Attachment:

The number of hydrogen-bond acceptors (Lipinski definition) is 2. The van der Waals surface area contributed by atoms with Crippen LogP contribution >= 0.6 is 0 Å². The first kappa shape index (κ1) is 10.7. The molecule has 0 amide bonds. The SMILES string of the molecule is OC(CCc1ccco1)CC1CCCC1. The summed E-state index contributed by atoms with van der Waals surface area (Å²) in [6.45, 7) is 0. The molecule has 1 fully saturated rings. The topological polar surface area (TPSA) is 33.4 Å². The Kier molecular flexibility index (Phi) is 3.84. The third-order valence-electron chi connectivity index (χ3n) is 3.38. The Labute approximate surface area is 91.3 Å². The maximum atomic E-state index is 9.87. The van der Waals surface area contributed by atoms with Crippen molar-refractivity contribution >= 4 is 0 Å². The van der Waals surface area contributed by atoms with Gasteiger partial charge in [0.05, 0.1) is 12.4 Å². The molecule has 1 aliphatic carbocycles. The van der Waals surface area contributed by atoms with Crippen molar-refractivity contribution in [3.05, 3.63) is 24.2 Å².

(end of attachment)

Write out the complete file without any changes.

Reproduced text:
The number of hydrogen-bond acceptors (Lipinski definition) is 2. The van der Waals surface area contributed by atoms with Crippen LogP contribution >= 0.6 is 0 Å². The first kappa shape index (κ1) is 10.7. The molecule has 0 amide bonds. The SMILES string of the molecule is OC(CCc1ccco1)CC1CCCC1. The summed E-state index contributed by atoms with van der Waals surface area (Å²) in [6.45, 7) is 0. The molecule has 1 fully saturated rings. The topological polar surface area (TPSA) is 33.4 Å². The Kier molecular flexibility index (Phi) is 3.84. The third-order valence-electron chi connectivity index (χ3n) is 3.38. The Labute approximate surface area is 91.3 Å². The maximum atomic E-state index is 9.87. The van der Waals surface area contributed by atoms with Crippen molar-refractivity contribution >= 4 is 0 Å². The van der Waals surface area contributed by atoms with Gasteiger partial charge in [0.05, 0.1) is 12.4 Å². The molecule has 1 aliphatic carbocycles. The van der Waals surface area contributed by atoms with Crippen molar-refractivity contribution in [3.05, 3.63) is 24.2 Å².